The association between NEC and SVT in newborns has been previously described in seven case reports in the literature Table 1) starting in 1998 [6, 14,15,16,17]. Two cases were of full-term infants, and four were of preterm infants. In all cases, SVT preceded the clinical onset of NEC. The first case was of a full-term infant with multiple congenital abnormalities reported by Hajivassiliou et al. in [16]. In the same year, Khalak et al. reported the first case of a preterm infant treated pre- and postnatally for SVT who developed fatal NEC 28 h after starting enteral feeding [17]. Fifteen years later, Hanna et al. reported a case of a preterm infant with recurrent episodes of SVT followed by NEC on the 11th day of life who underwent surgical resection of the compromised bowel tract [15]. Two cases of late preterm infants, one with intrauterine growth restriction (IUGR) and one large for gestational age (LGA), affected by NEC after recurrent episodes of SVT were presented by Saini et al. in 2017 [6]. The most recent case report describes a full-term infant who was breastfed and developed NEC 3 days after SVT onset [14]. The seventh case was a 15-month-old boy who presented with shock and SVT following a 12-h history of worsening abdominal pain and vomiting reported by Jacombs et al. [18]. The review focused on cases showing clinical onset in the first year of life and therefore excluded the aforementioned case.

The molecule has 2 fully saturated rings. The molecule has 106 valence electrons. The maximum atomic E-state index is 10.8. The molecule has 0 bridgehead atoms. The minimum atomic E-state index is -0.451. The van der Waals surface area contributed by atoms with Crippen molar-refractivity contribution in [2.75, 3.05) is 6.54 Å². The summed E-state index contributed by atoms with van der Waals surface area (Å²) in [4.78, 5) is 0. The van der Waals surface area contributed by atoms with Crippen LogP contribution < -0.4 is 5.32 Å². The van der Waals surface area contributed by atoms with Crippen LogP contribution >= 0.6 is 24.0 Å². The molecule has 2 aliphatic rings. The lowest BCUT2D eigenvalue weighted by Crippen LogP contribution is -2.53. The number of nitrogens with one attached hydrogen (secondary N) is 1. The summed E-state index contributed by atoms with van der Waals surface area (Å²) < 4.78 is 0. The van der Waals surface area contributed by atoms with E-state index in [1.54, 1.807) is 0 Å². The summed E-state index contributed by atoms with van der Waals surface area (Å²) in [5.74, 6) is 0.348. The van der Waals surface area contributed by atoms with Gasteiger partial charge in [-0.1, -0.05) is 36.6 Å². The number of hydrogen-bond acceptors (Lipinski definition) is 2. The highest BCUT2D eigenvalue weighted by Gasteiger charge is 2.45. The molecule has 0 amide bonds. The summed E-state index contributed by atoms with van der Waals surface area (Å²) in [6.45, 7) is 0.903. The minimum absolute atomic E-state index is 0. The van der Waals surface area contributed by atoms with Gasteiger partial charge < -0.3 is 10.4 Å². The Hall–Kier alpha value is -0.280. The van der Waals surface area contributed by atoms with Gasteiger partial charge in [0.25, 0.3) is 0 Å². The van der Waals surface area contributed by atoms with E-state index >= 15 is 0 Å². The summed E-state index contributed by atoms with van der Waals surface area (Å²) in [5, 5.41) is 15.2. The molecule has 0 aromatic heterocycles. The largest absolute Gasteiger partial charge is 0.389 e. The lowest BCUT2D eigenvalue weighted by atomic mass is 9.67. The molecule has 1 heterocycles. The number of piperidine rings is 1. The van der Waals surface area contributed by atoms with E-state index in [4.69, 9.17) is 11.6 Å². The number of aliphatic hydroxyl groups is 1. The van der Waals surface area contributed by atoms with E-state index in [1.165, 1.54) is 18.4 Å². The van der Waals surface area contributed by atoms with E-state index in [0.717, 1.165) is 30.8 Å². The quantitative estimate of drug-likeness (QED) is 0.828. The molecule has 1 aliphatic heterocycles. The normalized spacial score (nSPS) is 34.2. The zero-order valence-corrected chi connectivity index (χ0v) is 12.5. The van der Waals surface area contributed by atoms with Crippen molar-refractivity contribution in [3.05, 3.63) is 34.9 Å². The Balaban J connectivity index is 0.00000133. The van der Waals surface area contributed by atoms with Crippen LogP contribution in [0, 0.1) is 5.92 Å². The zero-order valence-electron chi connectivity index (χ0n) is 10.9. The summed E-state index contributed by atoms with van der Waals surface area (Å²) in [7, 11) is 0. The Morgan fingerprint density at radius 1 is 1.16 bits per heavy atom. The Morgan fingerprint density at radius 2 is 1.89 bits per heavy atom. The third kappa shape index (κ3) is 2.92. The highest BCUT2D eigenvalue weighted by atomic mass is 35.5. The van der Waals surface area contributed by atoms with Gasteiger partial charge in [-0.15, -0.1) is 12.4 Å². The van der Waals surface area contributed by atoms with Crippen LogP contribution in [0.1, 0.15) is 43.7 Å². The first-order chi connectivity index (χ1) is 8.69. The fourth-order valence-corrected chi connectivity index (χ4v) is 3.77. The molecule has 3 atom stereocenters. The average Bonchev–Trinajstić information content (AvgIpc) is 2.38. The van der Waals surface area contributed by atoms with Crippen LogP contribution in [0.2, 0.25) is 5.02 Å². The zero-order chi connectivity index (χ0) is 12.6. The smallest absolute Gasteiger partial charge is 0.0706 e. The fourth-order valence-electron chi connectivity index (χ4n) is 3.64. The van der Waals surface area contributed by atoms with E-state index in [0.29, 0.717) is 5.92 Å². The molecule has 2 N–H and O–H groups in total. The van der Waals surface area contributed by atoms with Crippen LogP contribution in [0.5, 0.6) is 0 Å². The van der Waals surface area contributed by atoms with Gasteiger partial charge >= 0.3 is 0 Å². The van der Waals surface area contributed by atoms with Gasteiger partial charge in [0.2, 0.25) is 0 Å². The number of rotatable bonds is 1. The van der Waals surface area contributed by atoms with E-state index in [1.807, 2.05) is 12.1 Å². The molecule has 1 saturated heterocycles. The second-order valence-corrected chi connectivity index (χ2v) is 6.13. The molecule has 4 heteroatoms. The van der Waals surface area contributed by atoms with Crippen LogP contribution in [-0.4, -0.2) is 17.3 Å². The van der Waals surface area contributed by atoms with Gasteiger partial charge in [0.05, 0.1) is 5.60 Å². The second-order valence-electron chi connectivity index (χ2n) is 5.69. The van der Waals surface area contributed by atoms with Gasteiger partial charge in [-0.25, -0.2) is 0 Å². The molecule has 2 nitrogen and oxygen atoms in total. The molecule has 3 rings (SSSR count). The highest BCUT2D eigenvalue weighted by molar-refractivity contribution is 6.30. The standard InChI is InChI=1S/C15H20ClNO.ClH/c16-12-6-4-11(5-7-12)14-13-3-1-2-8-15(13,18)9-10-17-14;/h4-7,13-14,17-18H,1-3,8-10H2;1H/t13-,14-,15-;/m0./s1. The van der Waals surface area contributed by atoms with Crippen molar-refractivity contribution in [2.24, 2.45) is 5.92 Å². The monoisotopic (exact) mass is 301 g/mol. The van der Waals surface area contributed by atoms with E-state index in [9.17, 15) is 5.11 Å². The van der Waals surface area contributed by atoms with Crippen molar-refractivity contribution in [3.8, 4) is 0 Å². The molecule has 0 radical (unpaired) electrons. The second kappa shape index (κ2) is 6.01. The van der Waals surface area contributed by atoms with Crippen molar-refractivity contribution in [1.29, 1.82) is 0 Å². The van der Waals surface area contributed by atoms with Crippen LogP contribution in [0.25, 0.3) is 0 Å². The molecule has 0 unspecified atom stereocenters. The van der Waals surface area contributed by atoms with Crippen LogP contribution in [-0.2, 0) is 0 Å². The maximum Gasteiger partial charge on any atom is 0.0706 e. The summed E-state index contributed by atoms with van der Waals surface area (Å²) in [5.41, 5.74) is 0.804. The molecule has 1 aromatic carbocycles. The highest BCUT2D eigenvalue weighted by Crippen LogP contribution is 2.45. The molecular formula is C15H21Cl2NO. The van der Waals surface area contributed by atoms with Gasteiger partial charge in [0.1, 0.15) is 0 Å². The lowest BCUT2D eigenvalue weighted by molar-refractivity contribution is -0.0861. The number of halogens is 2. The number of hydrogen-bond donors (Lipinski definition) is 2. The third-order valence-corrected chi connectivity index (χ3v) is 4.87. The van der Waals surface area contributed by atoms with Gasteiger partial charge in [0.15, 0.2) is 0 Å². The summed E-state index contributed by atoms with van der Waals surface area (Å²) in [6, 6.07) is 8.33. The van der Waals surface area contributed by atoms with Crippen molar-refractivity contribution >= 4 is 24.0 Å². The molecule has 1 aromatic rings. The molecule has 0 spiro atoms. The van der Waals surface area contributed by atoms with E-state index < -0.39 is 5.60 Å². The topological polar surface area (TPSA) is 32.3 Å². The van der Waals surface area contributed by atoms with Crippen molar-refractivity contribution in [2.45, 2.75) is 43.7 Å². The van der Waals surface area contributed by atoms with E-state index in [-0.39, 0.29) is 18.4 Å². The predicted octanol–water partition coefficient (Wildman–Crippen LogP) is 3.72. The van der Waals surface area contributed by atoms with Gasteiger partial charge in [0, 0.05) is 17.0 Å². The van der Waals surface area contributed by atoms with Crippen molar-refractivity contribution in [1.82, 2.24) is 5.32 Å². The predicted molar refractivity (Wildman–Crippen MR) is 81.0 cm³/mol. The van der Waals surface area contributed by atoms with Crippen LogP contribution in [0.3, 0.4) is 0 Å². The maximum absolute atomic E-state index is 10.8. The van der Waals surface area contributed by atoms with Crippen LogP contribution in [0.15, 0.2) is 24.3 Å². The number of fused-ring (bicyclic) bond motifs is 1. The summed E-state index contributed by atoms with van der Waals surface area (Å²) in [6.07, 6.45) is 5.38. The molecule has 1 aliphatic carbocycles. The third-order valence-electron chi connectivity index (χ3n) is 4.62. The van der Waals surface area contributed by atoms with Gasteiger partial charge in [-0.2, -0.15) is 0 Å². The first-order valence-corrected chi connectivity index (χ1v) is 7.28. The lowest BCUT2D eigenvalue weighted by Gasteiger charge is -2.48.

Table 1 Neonatal svt and nec: case reports in literature